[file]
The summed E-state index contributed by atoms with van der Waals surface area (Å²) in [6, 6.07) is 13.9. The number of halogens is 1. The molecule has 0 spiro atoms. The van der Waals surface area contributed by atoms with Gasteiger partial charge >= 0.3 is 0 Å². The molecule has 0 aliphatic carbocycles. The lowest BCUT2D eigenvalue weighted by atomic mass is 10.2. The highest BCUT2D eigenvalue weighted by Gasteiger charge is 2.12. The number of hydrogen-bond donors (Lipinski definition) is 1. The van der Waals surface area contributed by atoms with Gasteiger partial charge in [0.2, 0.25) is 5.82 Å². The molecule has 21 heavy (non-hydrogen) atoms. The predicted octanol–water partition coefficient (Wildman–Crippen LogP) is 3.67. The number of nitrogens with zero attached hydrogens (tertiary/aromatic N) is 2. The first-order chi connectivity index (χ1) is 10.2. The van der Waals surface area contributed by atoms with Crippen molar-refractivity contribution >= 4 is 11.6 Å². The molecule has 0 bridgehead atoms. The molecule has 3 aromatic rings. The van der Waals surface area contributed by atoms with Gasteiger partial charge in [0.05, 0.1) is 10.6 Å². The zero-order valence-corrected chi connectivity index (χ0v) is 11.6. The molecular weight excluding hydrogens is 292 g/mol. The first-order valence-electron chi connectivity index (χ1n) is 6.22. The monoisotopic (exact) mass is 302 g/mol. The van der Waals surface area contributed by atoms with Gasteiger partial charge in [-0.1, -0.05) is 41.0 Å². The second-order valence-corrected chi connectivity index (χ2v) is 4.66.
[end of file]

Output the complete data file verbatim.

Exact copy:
The summed E-state index contributed by atoms with van der Waals surface area (Å²) in [6, 6.07) is 13.9. The number of halogens is 1. The molecule has 0 spiro atoms. The van der Waals surface area contributed by atoms with Gasteiger partial charge >= 0.3 is 0 Å². The molecule has 0 aliphatic carbocycles. The lowest BCUT2D eigenvalue weighted by atomic mass is 10.2. The highest BCUT2D eigenvalue weighted by Gasteiger charge is 2.12. The number of hydrogen-bond donors (Lipinski definition) is 1. The van der Waals surface area contributed by atoms with Gasteiger partial charge in [0.2, 0.25) is 5.82 Å². The molecule has 21 heavy (non-hydrogen) atoms. The predicted octanol–water partition coefficient (Wildman–Crippen LogP) is 3.67. The number of nitrogens with zero attached hydrogens (tertiary/aromatic N) is 2. The first-order chi connectivity index (χ1) is 10.2. The van der Waals surface area contributed by atoms with Crippen molar-refractivity contribution >= 4 is 11.6 Å². The molecule has 0 bridgehead atoms. The molecule has 3 aromatic rings. The van der Waals surface area contributed by atoms with Gasteiger partial charge in [0.05, 0.1) is 10.6 Å². The zero-order valence-corrected chi connectivity index (χ0v) is 11.6. The molecular weight excluding hydrogens is 292 g/mol. The first-order valence-electron chi connectivity index (χ1n) is 6.22. The monoisotopic (exact) mass is 302 g/mol. The van der Waals surface area contributed by atoms with Gasteiger partial charge in [-0.1, -0.05) is 41.0 Å². The second-order valence-corrected chi connectivity index (χ2v) is 4.66.